Of about $80 billion worth of cash in circulation daily, around 25 per cent of that is used by households, businesses and banks for everyday transactions, while most of the rest is being held longer term by Australians and foreigners.
If you take the numbers literally, it would be roughly $2,000 per household, but as the RBA senior manager Richard Finlay revealed during a Senate inquiry into the proposed cash ban last year: “It’s probably the case that most households have very little and a few households have a lot, and maybe people overseas hold Australian dollars”.
Cash is used less frequently than in the past but “is still widely held for precautionary purposes”, according to the Reserve Bank. (NSW Police)
Cash ban bill on hold amid fears about negative rates
Even before the coronavirus crisis, there was discussion about the possibility of Australia joining other nations in having negative interest rates.
This is a scenario where instead of receiving money on deposits, you could be paying to keep your money with the bank.
Despite the cash rate being at a record low of 0.25 per cent, RBA governor Phillip Lowe last week reiterated his long-held view that negative rates were “extraordinarily unlikely” given the costs outweighed the benefits.
But many Australians still fear such a scenario is possible, and outlined that in submissions to the Senate inquiry into the Federal Government’s proposed cash ban.
Just to recap, the Federal Government wants to introduce laws to ban cash payments of $10,000 and more and impose jail sentences of up to two years for people using cash for purchases above that limit.
Some federal politicians, and a large number of submissions to the inquiry, have argued that the proposed cash ban would create an Orwellian state that gave banks greater control over people’s money and authorities greater control over people’s behaviour during recessions.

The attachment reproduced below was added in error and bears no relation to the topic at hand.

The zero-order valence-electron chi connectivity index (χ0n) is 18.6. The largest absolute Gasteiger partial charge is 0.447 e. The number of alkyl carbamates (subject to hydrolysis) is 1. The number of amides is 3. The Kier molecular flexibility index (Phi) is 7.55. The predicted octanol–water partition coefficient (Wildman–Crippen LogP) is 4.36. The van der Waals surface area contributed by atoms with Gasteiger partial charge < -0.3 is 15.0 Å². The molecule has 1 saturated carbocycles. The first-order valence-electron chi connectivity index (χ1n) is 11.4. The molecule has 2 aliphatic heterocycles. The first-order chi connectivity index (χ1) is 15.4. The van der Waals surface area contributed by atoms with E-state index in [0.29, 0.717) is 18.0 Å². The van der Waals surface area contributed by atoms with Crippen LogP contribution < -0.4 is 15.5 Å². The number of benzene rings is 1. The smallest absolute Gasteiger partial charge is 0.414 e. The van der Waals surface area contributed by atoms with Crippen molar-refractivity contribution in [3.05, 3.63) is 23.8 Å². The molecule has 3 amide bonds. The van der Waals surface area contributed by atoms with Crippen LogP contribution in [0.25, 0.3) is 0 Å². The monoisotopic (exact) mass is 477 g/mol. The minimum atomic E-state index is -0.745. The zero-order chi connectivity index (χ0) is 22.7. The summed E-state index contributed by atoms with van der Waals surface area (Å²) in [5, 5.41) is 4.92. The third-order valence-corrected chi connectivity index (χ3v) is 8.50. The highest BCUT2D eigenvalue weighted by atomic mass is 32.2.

It’s not a proposition that’s back by the Government, or the RBA, which labelled it “far fetched”.
Ultimately, despite a dissenting report from the Greens, the Senate inquiry also rejected that theory and gave the proposed cash ban bill the thumbs up.
The inquiry suggested some amendments to the proposed law, but agreed with the Government that the cash limit was a good way to help fight the black economy.
Assistant Treasurer Michael Sukkar told ABC News the Government was considering the Senate inquiry report recommendations while it dealt with the economic fallout of COVID-19.
Rather than speculate on the Government’s motives behind the cash ban, one could consider a broader question: Do governments and regulators want to move economies away from cash?
There is some evidence they do.
As I have written before, the International Monetary Fund has argued in various blog posts and discussion papers that its ideal world is one without cash.
It has explicitly noted central banks’ limitations in using monetary policy to control behaviour (get people spending) during economic downturns, if in a negative rates environment people pull out deposits and hoard cash.
But, beyond this, governments are also investigating the prospect of entirely digital economies.